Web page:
json_encode($_source);
        }
    
        $_jsonEnd = microtime(TRUE);
    
        $_jsonOutput = json_encode($_source);
    
        $_output .= sprintf(
            $_templateEncode,
            'json_encode()', 
            $_area, 
            strlen($_jsonOutput), 
            $_jsonEnd - $_jsonStart
        );
    
        /**
         * igbinary
         */
        $_igbinaryStart = microtime(TRUE);
    
        for ($_counter = 0; $_counter < $_maxLoop; $_counter++)
        {
            igbinary_serialize($_source);
        }
    
        $_igbinaryEnd = microtime(TRUE);
    
        $_igbinaryOutput = igbinary_serialize($_source);
    
        $_output .= sprintf(
            $_templateEncode,
            'igbinary_serialize()', 
            $_area, 
            strlen($_igbinaryOutput), 
            $_igbinaryEnd - $_igbinaryStart
        );
    
        $_output .= str_repeat('=', 20) . "\r\n";
    }
    
    $_output .= str_repeat('=:=', 20) . "\r\n";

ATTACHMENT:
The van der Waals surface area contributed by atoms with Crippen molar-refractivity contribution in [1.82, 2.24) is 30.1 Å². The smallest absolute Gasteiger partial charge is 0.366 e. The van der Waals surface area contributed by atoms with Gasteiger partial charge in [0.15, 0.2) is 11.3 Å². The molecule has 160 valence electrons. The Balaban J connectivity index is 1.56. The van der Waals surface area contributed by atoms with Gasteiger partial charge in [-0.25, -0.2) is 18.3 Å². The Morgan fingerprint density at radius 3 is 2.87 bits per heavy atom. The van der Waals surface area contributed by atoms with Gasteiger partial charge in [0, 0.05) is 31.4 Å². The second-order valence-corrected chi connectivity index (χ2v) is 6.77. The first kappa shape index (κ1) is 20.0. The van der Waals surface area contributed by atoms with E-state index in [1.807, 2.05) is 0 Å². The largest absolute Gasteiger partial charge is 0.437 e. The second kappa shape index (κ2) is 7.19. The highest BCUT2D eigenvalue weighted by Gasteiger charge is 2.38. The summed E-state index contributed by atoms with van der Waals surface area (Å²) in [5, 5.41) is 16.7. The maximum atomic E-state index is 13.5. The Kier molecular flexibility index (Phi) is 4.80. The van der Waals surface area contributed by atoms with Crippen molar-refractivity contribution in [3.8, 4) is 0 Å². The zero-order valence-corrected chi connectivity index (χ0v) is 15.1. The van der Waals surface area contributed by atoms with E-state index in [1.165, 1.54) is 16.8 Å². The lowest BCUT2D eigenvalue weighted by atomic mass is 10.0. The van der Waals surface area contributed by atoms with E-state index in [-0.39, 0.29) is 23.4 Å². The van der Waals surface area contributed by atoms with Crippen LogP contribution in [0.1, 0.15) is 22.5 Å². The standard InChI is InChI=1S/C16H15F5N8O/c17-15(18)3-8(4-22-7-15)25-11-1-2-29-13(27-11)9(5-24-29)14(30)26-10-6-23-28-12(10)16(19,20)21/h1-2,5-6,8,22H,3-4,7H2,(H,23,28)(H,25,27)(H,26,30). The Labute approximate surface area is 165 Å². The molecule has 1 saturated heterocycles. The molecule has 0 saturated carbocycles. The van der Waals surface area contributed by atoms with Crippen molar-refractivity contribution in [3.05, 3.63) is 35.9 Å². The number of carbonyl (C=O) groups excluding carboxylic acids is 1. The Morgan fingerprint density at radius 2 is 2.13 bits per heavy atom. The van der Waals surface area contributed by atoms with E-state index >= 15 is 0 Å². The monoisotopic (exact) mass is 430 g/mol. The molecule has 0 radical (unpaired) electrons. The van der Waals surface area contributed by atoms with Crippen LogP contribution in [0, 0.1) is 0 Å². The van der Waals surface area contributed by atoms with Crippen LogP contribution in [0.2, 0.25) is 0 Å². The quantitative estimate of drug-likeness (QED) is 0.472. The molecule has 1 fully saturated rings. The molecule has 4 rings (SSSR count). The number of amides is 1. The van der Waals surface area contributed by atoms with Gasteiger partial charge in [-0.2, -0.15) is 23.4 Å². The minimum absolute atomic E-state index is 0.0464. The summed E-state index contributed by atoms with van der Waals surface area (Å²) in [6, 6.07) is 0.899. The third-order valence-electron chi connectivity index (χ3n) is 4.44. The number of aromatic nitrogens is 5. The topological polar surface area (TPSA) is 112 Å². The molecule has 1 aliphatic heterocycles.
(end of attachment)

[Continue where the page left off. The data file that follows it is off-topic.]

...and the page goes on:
/**
     * DECODE DATA
     */
    
    /**
     * Start each test
     */
    foreach ($_testSources as $_area => $_source)
    {
        /**
         * Start the timer
         */
        $_data = serialize($_source);
    
        $_serializeStart = microtime(TRUE);
    
        for ($_counter = 0; $_counter < $_maxLoop; $_counter++)
        {
            unserialize($_data);
        }
    
        $_serializeEnd = microtime(TRUE);
    
        $_output .= sprintf(
            $_templateDecode,
            'unserialize()', 
            $_area, 
            $_serializeEnd - $_serializeStart
        );
    
        /**
         * JSON
         */
        $_data = json_encode($_source);
    
        $_jsonStart = microtime(TRUE);
    
        for ($_counter = 0; $_counter < $_maxLoop; $_counter++)
        {
            json_decode($_data, TRUE);
        }
    
        $_jsonEnd = microtime(TRUE);
    
        $_jsonOutput = json_encode($_source);